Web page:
Five questions about the Solomon Islands to the IFC’s Vsevolod Payevskiy


The Solomon Islands’ economy has a rich resource base but faces many obstacles, according to Vsevolod (Seva) Payevskiy, Country Resident Representative for the International Finance Corporation. He tells Business Advantage PNG the best options for growth are agriculture, fisheries, mining and tourism.

Business Advantage PNG (BAPNG): What are the strengths and weaknesses of the Solomon Islands’ economy?

The IFC’s Vsevolod Payevskiy, Solomon Islands country representative.

Payevskiy: The weaknesses in the Solomon Islands’ economy, as with many other development challenges the country faces, stem from its smallness and remoteness.

The small, dispersed population increases the costs of public service delivery, constrains the reach of infrastructure and reduces the range of opportunities for private sector development.

Remoteness, on the other hand, inflates transport costs for all traded inputs and products which, together with a lack of the economies of scale in the provision of basic infrastructure that is required for economic activity, pushes up the total cost of goods and services.

The upside, however, is there is a relatively rich resource base in agriculture, including fisheries, and also untapped wealth in natural resources.

BAPNG: Where do you see the greatest business opportunities?

Payevskiy: Since the end of ethnic tensions, the post-conflict growth in the Solomon Islands has been driven mostly by the rapid expansion of logging and large increases in international aid flows. Aid, and the recycling of logging revenues through the public sector, has driven the urban service economy.

‘Some form of public-private partnership (PPP) is likely to be required for these infrastructure developments to occur.’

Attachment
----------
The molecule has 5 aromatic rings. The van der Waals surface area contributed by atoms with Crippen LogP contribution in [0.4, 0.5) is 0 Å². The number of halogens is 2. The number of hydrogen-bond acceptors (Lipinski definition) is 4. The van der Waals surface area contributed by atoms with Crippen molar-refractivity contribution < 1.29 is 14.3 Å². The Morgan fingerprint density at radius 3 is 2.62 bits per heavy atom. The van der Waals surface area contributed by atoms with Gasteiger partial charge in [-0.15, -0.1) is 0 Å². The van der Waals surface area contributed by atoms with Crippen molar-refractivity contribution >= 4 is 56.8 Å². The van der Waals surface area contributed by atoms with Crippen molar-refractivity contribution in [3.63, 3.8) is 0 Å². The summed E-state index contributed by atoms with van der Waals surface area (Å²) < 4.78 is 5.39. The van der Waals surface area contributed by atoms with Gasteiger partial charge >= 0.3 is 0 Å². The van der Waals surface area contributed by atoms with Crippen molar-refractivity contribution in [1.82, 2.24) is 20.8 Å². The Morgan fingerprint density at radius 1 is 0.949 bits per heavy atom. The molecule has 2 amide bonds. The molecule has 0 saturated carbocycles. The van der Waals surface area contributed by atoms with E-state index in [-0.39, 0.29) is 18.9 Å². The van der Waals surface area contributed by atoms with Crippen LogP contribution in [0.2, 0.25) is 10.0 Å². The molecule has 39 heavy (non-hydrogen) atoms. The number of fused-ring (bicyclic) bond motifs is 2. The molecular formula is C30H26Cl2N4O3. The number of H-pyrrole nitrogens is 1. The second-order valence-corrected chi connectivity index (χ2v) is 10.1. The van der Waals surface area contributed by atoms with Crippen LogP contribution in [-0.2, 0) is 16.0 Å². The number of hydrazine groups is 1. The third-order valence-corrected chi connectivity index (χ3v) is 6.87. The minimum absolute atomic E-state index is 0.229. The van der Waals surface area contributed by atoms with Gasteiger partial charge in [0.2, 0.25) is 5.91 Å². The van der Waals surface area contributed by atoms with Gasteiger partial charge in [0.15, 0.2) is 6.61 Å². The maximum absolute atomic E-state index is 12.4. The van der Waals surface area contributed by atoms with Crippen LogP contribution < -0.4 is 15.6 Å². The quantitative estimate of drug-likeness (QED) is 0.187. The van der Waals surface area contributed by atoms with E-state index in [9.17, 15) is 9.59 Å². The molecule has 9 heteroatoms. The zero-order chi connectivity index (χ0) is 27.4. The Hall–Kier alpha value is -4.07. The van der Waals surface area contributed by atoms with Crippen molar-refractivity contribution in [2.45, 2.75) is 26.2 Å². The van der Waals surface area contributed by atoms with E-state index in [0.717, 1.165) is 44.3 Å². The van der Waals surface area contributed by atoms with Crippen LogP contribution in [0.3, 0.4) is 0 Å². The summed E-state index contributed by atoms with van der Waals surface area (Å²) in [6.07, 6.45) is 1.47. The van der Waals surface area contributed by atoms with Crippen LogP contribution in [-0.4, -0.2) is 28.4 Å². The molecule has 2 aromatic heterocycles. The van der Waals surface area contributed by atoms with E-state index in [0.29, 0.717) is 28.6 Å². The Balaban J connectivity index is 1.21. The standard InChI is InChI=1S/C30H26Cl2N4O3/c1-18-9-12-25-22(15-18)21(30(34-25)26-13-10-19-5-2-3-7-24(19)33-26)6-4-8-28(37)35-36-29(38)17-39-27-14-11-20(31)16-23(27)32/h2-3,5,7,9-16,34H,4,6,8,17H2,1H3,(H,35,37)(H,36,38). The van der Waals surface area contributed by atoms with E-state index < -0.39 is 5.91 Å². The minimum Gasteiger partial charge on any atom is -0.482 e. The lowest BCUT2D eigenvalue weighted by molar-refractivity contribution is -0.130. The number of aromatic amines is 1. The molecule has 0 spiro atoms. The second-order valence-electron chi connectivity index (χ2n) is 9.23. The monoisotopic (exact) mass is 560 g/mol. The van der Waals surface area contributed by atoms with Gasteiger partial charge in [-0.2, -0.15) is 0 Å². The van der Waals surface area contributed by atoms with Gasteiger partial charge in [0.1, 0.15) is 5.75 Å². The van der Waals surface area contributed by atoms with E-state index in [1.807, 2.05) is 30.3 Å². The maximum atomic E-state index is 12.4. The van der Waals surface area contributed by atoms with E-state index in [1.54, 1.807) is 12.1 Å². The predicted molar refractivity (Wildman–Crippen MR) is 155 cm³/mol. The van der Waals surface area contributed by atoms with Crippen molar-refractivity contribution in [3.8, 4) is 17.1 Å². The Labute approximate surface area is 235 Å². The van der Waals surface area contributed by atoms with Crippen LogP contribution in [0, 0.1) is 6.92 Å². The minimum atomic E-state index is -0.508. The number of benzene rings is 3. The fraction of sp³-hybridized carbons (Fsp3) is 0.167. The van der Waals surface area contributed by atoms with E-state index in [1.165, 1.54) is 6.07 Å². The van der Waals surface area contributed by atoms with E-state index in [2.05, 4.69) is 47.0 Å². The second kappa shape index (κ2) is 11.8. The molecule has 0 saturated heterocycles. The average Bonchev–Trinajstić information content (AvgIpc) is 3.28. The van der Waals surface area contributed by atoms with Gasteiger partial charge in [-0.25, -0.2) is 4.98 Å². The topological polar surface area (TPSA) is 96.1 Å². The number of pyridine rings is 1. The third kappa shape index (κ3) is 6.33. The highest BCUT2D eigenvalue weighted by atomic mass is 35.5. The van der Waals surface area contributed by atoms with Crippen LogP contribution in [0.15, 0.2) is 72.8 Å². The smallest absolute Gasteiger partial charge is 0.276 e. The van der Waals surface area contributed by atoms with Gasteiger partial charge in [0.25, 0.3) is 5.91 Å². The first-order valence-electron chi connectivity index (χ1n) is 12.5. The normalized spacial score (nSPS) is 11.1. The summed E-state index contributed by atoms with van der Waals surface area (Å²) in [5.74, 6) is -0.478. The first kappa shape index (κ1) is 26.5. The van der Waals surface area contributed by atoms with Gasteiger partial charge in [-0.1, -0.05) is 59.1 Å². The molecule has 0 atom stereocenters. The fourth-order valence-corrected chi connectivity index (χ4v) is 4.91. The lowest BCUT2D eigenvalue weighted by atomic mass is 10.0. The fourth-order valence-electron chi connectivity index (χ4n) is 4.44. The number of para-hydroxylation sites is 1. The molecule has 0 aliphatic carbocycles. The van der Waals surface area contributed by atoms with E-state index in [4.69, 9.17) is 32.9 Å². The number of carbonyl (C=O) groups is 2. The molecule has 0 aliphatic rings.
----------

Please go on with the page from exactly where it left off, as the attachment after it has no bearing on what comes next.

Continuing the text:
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With recent declines in aid and expected declines in logging, the macroeconomic challenges may become severe. So, with the logging scaling down, the greatest opportunities are in the sectors that have significant potential to support growth—namely in agriculture and fisheries, mining and tourism.

BAPNG: How best can the Solomons diversify its industry base, in your view?

New economic opportunities in mining, tourism, agriculture and fisheries in the Solomon Islands are likely to be in areas of the country where basic infrastructure needs to be established, or significantly upgraded. Some form of public-private partnership (PPP) is likely to be required for these infrastructure developments to occur.

‘Access to land is the universal issue.’

That is, developing the infrastructure jointly with the private sector, would potentially help to diversify the economy.

BAPNG: What are the greatest policy challenges facing the country in your view?

Speaking about the business-enabling environment, the government’s approach to private sector issues is perceived to be ad hoc in the absence of a guiding strategy or dialogue mechanism.

Access to land is the universal issue, cited by many companies as a major constraint to development. The government is trying to tackle it, but progress is minimal, due to the complexity of the issue.

‘There are also important mismatches between skills provided through the education system.’

Mining policy reform is also of considerable importance as mining is one of the few major alternative sources of growth that the Solomon Islands is going to be able to develop in the mid-term.

BAPNG: What is the approach to taxation?

Businesses in Honiara often report the relatively high burden of taxation falling on compliant businesses and the scarcity of urban land for business expansion.

Additionally, there are also important mismatches between skills provided through the education system and those sought by firms, often forcing firms to rely on skilled migrant workers.


  1. Truly Solomon Islanders Needs patriotic spirit. We, especially leaders in all walks of lives, needs to think nation building, rather than building own family and individuals.Bribery and corruption is killing this nation. As a Young of this nation Solomon islands I will see it that the nation will get out from this circle of poverty. We just need need one very important thing, the change of mindset. We have to develop local context development strategy which suitable to our situation.

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